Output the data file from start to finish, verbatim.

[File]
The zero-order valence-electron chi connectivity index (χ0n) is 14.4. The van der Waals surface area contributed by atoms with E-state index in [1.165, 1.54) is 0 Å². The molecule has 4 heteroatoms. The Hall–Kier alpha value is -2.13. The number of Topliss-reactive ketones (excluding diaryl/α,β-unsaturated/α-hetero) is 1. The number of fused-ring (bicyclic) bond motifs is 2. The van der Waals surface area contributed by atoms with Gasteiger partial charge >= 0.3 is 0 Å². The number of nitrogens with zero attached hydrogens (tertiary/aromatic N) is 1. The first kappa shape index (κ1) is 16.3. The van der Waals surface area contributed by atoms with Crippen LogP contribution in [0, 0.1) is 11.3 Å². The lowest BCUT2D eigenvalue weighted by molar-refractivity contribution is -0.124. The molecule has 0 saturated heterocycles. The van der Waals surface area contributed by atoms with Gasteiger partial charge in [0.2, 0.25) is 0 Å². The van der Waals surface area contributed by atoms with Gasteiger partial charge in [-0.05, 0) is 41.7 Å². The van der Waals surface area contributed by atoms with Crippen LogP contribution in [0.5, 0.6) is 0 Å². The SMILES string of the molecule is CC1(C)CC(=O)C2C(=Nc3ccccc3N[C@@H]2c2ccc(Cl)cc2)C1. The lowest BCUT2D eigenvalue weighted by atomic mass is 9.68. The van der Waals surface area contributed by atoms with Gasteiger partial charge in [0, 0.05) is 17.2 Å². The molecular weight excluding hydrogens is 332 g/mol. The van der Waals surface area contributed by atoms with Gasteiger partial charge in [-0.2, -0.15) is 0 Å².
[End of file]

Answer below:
The zero-order valence-electron chi connectivity index (χ0n) is 14.4. The van der Waals surface area contributed by atoms with E-state index in [1.165, 1.54) is 0 Å². The molecule has 4 heteroatoms. The Hall–Kier alpha value is -2.13. The number of Topliss-reactive ketones (excluding diaryl/α,β-unsaturated/α-hetero) is 1. The number of fused-ring (bicyclic) bond motifs is 2. The van der Waals surface area contributed by atoms with Gasteiger partial charge >= 0.3 is 0 Å². The number of nitrogens with zero attached hydrogens (tertiary/aromatic N) is 1. The first kappa shape index (κ1) is 16.3. The van der Waals surface area contributed by atoms with Crippen LogP contribution in [0, 0.1) is 11.3 Å². The lowest BCUT2D eigenvalue weighted by molar-refractivity contribution is -0.124. The molecule has 0 saturated heterocycles. The van der Waals surface area contributed by atoms with Gasteiger partial charge in [0.2, 0.25) is 0 Å². The van der Waals surface area contributed by atoms with Gasteiger partial charge in [-0.05, 0) is 41.7 Å². The van der Waals surface area contributed by atoms with Crippen LogP contribution in [0.5, 0.6) is 0 Å². The SMILES string of the molecule is CC1(C)CC(=O)C2C(=Nc3ccccc3N[C@@H]2c2ccc(Cl)cc2)C1. The lowest BCUT2D eigenvalue weighted by atomic mass is 9.68. The van der Waals surface area contributed by atoms with Gasteiger partial charge in [0, 0.05) is 17.2 Å². The molecular weight excluding hydrogens is 332 g/mol. The van der Waals surface area contributed by atoms with Gasteiger partial charge in [-0.2, -0.15) is 0 Å².